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location Bellevue, WA
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seen May 30 at 3:28

Dec
24
revised 2 slightly different situations in which 2 coins are tossed. Does the knowledge of an observer effect the probabilities of the outcomes?
added 331 characters in body; added 5 characters in body
Dec
24
comment 2 slightly different situations in which 2 coins are tossed. Does the knowledge of an observer effect the probabilities of the outcomes?
@TonyK So what are the probabilities for A and B as of my first edit? I'll now edit again and have the observer look at both coins in B and pick one, about which he will tell me, if it's heads, "There is at least one heads", or if tails, "There is at least one tails". What is the probability of the other outcome being heads or tails, respectively?
Dec
24
comment In a family with two children, what are the chances, if one of the children is a girl, that both children are girls?
@Jonas "How did you hear that one child is a girl?" I wrote "I had heard that he had 2 kids and one was a girl." I think that implies that someone told me that (or possibly wrote that to me in a letter or email), and that's all I know about my nephew's children. Isn't that the standard interpretation?
Dec
24
comment 2 slightly different situations in which 2 coins are tossed. Does the knowledge of an observer effect the probabilities of the outcomes?
With my edit I believe I've removed any possible analogy with the Monty Hall problem. How about it?
Dec
24
awarded  Editor
Dec
24
revised 2 slightly different situations in which 2 coins are tossed. Does the knowledge of an observer effect the probabilities of the outcomes?
added 602 characters in body; added 5 characters in body
Dec
24
comment 2 slightly different situations in which 2 coins are tossed. Does the knowledge of an observer effect the probabilities of the outcomes?
@Willie It seems absurd to me that the probabilities could be different due to the different knowledge the observer has of the outcomes: knowing about only one of the coins versus knowing about both the coins. What he tells me is identical (and truthful) in both situations: "At least one of the coins is a head".
Dec
24
accepted Is Knopp's “Theory and Application of Infinite Series” out of date?
Dec
24
accepted Amicable pairs: any use for them yet?
Dec
24
accepted What is limit of $\sum \limits_{n=0}^{\infty}\frac{1}{(2n)!} $?
Dec
24
asked 2 slightly different situations in which 2 coins are tossed. Does the knowledge of an observer effect the probabilities of the outcomes?
Dec
23
comment In a family with two children, what are the chances, if one of the children is a girl, that both children are girls?
I believe that last word should be "girls"?
Dec
21
awarded  Nice Question
Dec
21
comment In a family with two children, what are the chances, if one of the children is a girl, that both children are girls?
@Hendrik Well, I thank you for trying. It seems to me that a test could be run that would show who's right. Say 1000 guesses having knowledge A and 1000 guesses having knowledge B.
Dec
21
comment In a family with two children, what are the chances, if one of the children is a girl, that both children are girls?
@Hendrik Yes, I look an only one of the coins, but I don't know which one is the one showing Heads. The knowledge I have is exactly the same as the knowledge gained from someone who has looked at both coins but told me only that one is showing Heads.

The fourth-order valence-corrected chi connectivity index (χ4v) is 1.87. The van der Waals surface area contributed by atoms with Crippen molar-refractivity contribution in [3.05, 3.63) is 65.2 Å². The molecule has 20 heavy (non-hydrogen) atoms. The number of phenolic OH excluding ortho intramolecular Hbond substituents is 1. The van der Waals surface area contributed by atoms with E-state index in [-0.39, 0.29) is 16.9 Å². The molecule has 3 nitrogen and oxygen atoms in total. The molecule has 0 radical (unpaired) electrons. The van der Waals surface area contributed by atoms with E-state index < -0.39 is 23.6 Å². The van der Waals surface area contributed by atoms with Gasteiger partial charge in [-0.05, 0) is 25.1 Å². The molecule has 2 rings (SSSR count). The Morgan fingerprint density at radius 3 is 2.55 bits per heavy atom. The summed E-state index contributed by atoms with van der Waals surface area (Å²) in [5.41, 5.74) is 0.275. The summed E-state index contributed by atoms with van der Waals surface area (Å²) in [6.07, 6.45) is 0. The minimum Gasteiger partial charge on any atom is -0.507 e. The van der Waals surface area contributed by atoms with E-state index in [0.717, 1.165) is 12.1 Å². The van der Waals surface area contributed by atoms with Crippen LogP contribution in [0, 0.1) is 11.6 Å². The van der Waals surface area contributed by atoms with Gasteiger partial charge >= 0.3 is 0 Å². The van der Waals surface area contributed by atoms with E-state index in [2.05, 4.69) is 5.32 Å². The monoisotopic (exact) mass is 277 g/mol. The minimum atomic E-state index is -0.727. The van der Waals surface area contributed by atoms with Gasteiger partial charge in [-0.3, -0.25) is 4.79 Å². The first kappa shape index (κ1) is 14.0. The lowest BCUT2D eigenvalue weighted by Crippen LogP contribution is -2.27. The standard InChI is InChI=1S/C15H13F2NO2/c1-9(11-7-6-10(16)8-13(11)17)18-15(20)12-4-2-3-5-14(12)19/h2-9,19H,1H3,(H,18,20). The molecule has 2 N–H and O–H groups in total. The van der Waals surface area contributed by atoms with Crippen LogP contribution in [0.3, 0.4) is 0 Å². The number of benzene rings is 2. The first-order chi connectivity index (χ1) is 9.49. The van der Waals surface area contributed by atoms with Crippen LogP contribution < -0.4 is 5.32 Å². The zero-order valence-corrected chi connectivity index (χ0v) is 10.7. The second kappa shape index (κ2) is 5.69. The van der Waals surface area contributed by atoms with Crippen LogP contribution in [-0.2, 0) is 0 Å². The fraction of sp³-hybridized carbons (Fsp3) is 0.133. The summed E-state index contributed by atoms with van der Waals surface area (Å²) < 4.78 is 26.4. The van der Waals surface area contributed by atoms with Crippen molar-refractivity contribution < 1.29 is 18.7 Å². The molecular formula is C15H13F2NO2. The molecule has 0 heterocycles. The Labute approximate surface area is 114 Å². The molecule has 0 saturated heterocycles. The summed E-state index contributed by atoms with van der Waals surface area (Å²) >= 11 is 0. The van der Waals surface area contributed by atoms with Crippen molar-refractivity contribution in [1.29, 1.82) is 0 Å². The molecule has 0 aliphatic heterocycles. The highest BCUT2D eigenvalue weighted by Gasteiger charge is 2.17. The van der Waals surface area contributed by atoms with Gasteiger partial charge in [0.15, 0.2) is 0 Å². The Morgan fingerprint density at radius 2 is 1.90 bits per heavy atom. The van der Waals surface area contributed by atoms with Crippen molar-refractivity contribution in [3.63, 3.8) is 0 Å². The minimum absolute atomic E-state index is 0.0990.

Dec
21
comment In a family with two children, what are the chances, if one of the children is a girl, that both children are girls?
@Hendrik But if the coins were identical except for the year they were minted (say 1991 and 1995), I wouldn't be able to tell which one was the one I could see from say, 6 feet away. The only thing I could know is that there is at least one Heads. Rather than a different experiment, it seems the same to me as the one you formulated.
Dec
21
comment In a family with two children, what are the chances, if one of the children is a girl, that both children are girls?
@Jonas It isn't at all clear that "The original question intends you to imagine a randomly chosen 2 child family from among all families with at least 1 daughter." Instead I imagined I hadn't seen my nephew in a decade, and we hadn't kept in touch. But I had heard that he had 2 kids and one was a girl. I was going to visit him soon and was wondering about the other child. Girl? or boy? I figured the chances of a girl was 1 in 2, and I still do. I found the Wikipedia article linked to by Rawling enlightening.
Dec
21
comment In a family with two children, what are the chances, if one of the children is a girl, that both children are girls?
@Hendrik Let's say he flips 2 coins at the same time, and they land on the floor. I can see only one of them, and it's a head. So, given that it's a head, the probability of the other coin showing a head is 1/3? Surely not. Now, in my visit to the family, I know nothing about their kids other than there are 2. Further let's assume that there is no reason to think that the first one I see will be a girl rather than a boy. But it is a girl. Given that that kid is a girl, the probability of the 2nd kid I see being a girl is 1/3?
Dec
21
comment In a family with two children, what are the chances, if one of the children is a girl, that both children are girls?
@Shai Let's say I visit a friend who flips a coin. The first flip is Heads. Are you saying that the probability of the second flip also being Heads is 1/3? Of course not. But then what is the difference between these two coin flips and the successive appearance of that family's two children?
Dec
21
comment In a family with two children, what are the chances, if one of the children is a girl, that both children are girls?
@Shai But why? Why is (b) different from (a) and (c)?